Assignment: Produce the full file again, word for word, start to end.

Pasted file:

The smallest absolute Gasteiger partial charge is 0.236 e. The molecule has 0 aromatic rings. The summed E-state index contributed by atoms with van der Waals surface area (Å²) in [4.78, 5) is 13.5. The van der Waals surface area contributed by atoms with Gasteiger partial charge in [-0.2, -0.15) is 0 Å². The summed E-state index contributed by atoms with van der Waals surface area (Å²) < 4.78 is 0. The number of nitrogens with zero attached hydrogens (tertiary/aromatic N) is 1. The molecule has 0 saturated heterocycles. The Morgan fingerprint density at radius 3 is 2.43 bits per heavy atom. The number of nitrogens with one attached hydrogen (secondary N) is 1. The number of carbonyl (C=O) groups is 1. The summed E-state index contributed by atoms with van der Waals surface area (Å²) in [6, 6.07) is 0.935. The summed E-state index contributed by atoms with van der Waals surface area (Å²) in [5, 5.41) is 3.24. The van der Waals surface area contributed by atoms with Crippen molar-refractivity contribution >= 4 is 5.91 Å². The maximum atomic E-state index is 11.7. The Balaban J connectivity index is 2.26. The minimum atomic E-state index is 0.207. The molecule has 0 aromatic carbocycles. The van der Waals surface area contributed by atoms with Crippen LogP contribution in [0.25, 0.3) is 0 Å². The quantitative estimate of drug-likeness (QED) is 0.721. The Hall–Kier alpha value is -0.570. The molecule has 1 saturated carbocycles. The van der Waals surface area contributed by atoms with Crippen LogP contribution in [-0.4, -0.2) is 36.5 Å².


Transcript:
The smallest absolute Gasteiger partial charge is 0.236 e. The molecule has 0 aromatic rings. The summed E-state index contributed by atoms with van der Waals surface area (Å²) in [4.78, 5) is 13.5. The van der Waals surface area contributed by atoms with Gasteiger partial charge in [-0.2, -0.15) is 0 Å². The summed E-state index contributed by atoms with van der Waals surface area (Å²) < 4.78 is 0. The number of nitrogens with zero attached hydrogens (tertiary/aromatic N) is 1. The molecule has 0 saturated heterocycles. The Morgan fingerprint density at radius 3 is 2.43 bits per heavy atom. The number of nitrogens with one attached hydrogen (secondary N) is 1. The number of carbonyl (C=O) groups is 1. The summed E-state index contributed by atoms with van der Waals surface area (Å²) in [6, 6.07) is 0.935. The summed E-state index contributed by atoms with van der Waals surface area (Å²) in [5, 5.41) is 3.24. The van der Waals surface area contributed by atoms with Crippen molar-refractivity contribution >= 4 is 5.91 Å². The maximum atomic E-state index is 11.7. The Balaban J connectivity index is 2.26. The minimum atomic E-state index is 0.207. The molecule has 0 aromatic carbocycles. The van der Waals surface area contributed by atoms with Crippen LogP contribution in [0.25, 0.3) is 0 Å². The quantitative estimate of drug-likeness (QED) is 0.721. The Hall–Kier alpha value is -0.570. The molecule has 1 saturated carbocycles. The van der Waals surface area contributed by atoms with Crippen LogP contribution in [-0.4, -0.2) is 36.5 Å².